“The Lazy Club”


The singer complains about his lethargic family: "My wife is such a lazy Turk, she will not do a bit of work." "My eldest daughter's just as bad; I really think she's lazy-mad." And so on, through son, servant, even dog -- leaving him to pay their debts

Supplemental text

Lazy Club, The
  Partial text(s)

          *** A ***

From Norman Cazden, Herbert Haufrecht, Norman Studer, Folk Songs
of the Catskills, #107, pp. 399. From the singing of Marvin Yale.

My wife is such a lazy Turk,
She will not do a bit of work,
She says she isn't such a slat,
hard work will never make her fat.

  Skiddy-me-dig, ri-too-ra-lo,
  Skiddy-me-dig, ri-too-ra-lo,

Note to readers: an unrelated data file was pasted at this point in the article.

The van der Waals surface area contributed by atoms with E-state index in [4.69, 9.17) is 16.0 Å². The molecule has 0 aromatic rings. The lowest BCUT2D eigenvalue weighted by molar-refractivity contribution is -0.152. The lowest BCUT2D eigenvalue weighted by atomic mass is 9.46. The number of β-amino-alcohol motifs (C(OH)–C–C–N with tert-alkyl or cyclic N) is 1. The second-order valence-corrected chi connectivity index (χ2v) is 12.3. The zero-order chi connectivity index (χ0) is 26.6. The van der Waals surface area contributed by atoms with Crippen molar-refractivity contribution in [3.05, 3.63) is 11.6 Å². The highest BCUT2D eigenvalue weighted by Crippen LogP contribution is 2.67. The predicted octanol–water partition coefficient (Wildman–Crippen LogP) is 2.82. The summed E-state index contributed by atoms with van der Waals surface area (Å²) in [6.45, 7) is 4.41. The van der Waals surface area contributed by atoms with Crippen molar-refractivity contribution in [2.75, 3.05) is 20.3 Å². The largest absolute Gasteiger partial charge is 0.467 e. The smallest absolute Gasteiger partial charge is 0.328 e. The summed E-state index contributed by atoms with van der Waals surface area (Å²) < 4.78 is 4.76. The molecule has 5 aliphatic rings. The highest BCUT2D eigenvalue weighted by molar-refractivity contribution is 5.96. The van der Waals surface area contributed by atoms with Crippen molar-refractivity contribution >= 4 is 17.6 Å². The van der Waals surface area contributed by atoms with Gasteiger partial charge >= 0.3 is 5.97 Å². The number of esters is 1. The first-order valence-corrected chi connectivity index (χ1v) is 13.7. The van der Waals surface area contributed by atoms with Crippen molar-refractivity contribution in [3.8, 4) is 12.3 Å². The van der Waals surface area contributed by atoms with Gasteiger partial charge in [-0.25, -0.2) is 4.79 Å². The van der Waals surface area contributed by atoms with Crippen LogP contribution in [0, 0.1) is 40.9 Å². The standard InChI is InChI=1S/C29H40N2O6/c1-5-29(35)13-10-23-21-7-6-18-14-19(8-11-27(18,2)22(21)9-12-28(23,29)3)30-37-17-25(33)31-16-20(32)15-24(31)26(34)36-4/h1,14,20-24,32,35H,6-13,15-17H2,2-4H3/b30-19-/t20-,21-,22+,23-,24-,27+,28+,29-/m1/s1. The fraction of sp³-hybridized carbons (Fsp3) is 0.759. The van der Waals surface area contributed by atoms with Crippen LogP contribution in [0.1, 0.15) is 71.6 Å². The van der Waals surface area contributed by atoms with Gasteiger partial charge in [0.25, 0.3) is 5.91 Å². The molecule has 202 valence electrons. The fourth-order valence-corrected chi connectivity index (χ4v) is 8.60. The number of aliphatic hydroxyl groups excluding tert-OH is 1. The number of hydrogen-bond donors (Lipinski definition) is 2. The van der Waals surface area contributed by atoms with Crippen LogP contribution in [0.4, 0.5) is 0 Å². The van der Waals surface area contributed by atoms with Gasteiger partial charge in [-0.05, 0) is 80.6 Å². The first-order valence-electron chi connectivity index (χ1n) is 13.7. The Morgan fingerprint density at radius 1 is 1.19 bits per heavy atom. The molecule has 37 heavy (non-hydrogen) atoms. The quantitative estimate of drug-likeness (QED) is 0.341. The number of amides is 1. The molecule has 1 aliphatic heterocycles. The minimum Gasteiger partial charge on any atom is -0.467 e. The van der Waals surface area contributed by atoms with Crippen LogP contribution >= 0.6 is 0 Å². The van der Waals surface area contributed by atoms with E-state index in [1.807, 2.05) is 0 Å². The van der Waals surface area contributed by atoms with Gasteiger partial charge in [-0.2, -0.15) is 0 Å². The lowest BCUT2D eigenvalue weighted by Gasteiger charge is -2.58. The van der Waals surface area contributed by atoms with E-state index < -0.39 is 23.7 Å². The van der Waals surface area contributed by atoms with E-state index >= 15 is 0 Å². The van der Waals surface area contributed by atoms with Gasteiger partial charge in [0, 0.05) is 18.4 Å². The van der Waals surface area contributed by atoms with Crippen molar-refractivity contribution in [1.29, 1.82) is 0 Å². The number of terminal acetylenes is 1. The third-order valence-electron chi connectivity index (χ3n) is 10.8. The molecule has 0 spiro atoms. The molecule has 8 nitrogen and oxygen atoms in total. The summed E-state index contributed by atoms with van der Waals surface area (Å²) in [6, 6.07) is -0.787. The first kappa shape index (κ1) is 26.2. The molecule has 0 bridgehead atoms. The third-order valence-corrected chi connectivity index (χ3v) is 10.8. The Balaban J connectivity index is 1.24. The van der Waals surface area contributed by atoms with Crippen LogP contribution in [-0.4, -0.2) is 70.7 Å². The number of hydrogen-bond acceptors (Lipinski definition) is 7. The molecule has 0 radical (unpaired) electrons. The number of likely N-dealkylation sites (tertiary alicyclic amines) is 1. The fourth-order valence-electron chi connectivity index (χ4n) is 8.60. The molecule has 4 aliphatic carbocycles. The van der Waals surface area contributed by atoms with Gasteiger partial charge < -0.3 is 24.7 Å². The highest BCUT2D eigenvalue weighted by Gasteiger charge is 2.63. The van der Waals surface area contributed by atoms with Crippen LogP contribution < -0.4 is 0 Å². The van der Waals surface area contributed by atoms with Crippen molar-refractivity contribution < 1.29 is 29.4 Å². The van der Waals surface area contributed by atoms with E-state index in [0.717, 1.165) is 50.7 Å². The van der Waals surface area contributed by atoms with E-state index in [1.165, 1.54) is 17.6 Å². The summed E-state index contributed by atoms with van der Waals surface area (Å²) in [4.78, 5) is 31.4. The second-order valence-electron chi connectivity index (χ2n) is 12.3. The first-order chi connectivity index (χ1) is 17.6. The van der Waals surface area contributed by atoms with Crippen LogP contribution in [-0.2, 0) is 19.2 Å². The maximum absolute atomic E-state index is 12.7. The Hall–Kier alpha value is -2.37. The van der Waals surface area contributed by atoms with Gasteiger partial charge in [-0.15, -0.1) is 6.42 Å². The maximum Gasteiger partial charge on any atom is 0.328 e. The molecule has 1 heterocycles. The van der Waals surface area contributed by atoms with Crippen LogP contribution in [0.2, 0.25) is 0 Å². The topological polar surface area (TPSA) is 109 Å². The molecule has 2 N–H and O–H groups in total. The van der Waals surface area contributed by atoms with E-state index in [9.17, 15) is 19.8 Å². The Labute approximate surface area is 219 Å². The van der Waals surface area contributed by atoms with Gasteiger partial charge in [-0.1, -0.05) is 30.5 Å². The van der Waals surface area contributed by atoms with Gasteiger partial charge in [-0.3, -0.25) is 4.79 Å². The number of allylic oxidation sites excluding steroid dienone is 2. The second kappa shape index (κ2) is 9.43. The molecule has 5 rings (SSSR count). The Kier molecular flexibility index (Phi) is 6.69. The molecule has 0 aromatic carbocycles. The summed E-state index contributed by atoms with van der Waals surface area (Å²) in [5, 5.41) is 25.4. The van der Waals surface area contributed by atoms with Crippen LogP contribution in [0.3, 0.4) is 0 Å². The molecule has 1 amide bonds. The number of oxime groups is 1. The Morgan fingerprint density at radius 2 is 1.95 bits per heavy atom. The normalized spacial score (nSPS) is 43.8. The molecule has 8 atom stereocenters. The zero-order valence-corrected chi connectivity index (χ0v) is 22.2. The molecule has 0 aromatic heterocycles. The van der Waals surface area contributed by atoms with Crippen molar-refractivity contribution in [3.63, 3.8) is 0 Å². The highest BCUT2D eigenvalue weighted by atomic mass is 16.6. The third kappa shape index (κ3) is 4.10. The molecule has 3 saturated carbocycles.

Skiddy-me-dig, ri-too-ra-lo,
  Skiddy-me-dog, ri-too-ra-lo.

But in the morning when she wakes,
Her breakfast then upstairs she takes,
She treats herself to toast and shrub,
And says she's joined a Lazy Club.

(1 additional stanza)


  1. FSCatskills 107, "The Lazy Club" (1 short traditional text plus part of a broadside version, 1 tune)
  2. ST FSC107 (Partial)
  3. BI, FSC107


Author: unknown
Earliest date: 1848 (Elton's Song Book)
Keywords: work money
Found in: US(MA)